Following a Joe Maddon coached team can be an interesting experience. As with all managers, along the way there are going to be some decisions you just don’t agree with. I’ve enjoyed one decision he made that absolutely isn’t the one I would have made if I were running the team. Brandon Morrow has been hurt this year a fair amount. This team entered the season with two closers being used in set-up man roles in Justin Wilson and Steve Cishek. Carl Edwards Jr. has long been expected to one day evolve into a closer. The Cubs have now traded for Brandon Kintzler who also has closing experience. To be clear, none of these guys is Trevor Hoffman or Mariano Rivera. Heck, even the organizational decision to install Brandon Morrow as the de facto closer was an unusual choice as he had never done the job before.
Pedro Strop has been asked to be a closer. He’s 33 years old and has never held that job at any point in his career. In one of my off-season articles last winter, I wrote this about Pedro:
Pedro Strop has been a fairly consistent reliever throughout his time with the Cubs. He consistently scores out by almost any measure as a good, not great reliever. He will string together four or five very good outings and then have a clunker like this one. I’m sure it has happened, but I can’t really remember a prolonged stretch of not good Pedro. But by the same token, I can’t remember too many situations where he was just dominant over any lengthy amount of time. He’s just fairly steady. As a third or fourth reliever, as he usually is, he’s a nice piece in the Cubs pen. He’ll return for his sixth season as a Cub in 2018, making him the elder statesman of the Cubs pitching staff.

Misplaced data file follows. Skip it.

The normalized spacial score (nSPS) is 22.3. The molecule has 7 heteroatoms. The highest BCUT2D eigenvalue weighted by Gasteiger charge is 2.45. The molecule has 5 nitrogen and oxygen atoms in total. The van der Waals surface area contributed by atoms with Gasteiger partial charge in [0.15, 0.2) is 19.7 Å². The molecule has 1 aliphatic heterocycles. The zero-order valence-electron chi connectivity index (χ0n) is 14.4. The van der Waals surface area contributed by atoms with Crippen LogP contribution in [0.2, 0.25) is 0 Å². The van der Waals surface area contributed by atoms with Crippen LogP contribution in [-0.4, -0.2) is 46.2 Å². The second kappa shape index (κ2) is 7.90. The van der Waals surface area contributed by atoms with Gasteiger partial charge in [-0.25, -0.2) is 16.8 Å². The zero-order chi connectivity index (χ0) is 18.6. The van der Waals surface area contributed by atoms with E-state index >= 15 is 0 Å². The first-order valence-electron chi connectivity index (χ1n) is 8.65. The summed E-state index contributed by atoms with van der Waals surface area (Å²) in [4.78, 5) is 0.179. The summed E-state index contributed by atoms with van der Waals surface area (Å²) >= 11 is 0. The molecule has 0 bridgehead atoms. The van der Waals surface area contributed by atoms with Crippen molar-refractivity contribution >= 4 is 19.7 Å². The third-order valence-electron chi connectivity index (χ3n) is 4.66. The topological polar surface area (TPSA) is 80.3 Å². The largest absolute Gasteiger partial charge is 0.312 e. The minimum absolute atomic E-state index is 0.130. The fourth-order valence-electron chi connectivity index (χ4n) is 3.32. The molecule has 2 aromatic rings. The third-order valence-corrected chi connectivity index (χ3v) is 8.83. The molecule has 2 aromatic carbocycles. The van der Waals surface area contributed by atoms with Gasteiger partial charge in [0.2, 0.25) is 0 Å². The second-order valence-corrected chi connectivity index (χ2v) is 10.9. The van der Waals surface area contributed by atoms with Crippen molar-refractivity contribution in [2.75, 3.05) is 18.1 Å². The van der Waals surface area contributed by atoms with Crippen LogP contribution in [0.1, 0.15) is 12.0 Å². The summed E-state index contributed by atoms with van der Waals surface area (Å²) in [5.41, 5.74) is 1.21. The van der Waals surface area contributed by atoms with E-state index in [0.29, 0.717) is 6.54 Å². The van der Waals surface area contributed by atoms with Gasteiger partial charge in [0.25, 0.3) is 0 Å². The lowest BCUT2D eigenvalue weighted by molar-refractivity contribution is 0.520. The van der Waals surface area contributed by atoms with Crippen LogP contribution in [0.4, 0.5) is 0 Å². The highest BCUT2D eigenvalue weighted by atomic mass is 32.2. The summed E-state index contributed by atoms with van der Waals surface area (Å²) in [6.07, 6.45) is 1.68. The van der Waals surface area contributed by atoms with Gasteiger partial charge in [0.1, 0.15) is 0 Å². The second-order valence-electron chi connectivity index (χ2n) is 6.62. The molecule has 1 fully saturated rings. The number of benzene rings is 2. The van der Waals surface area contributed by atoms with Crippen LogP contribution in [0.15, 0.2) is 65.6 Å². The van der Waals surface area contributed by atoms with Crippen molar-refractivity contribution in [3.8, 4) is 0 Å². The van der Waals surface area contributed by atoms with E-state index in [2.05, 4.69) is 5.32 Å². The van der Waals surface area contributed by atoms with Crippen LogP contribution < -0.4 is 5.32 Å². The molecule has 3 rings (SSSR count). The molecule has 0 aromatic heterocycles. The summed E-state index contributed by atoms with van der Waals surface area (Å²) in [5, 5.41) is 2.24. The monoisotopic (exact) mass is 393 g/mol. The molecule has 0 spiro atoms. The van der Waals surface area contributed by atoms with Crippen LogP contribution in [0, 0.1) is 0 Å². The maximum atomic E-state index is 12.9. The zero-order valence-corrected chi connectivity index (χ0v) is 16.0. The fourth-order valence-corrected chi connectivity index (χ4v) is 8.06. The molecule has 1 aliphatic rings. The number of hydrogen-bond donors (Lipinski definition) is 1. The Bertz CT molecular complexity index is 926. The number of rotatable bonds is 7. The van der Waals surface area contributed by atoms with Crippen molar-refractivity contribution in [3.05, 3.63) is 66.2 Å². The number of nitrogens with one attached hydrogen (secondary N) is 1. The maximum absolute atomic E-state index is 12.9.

To illustrate the consistency of Strop, as a Cub, in five seasons his ERA has ranged from 2.21 to 2.91. His bWAR ranges from .7 to 1.6. Those best numbers came from 2014 when he had a 2.21 ERA over 61 innings. Pedro’s hits allowed per nine were 6.7 last year, his highest number as a Cub. His walks per nine were 3.9, also his highest as a Cub (though he also has had seasons of 3.7 and 3.8, so not a massive increase). His strike outs per nine decrease to 9.7, his lowest as a Cub. I suspect that is the reason behind a projection Baseball Reference has for him of a 3.60 ERA and a 1.217 WHIP which would be substantially worse than any numbers he’s had as a Cub. He’ll be in his age 33 season, and it looks like Baseball Reference (or their source which was an overly simplistic model designed by Tom Tango) thinks age will start to cause a decline in Strop’s performance.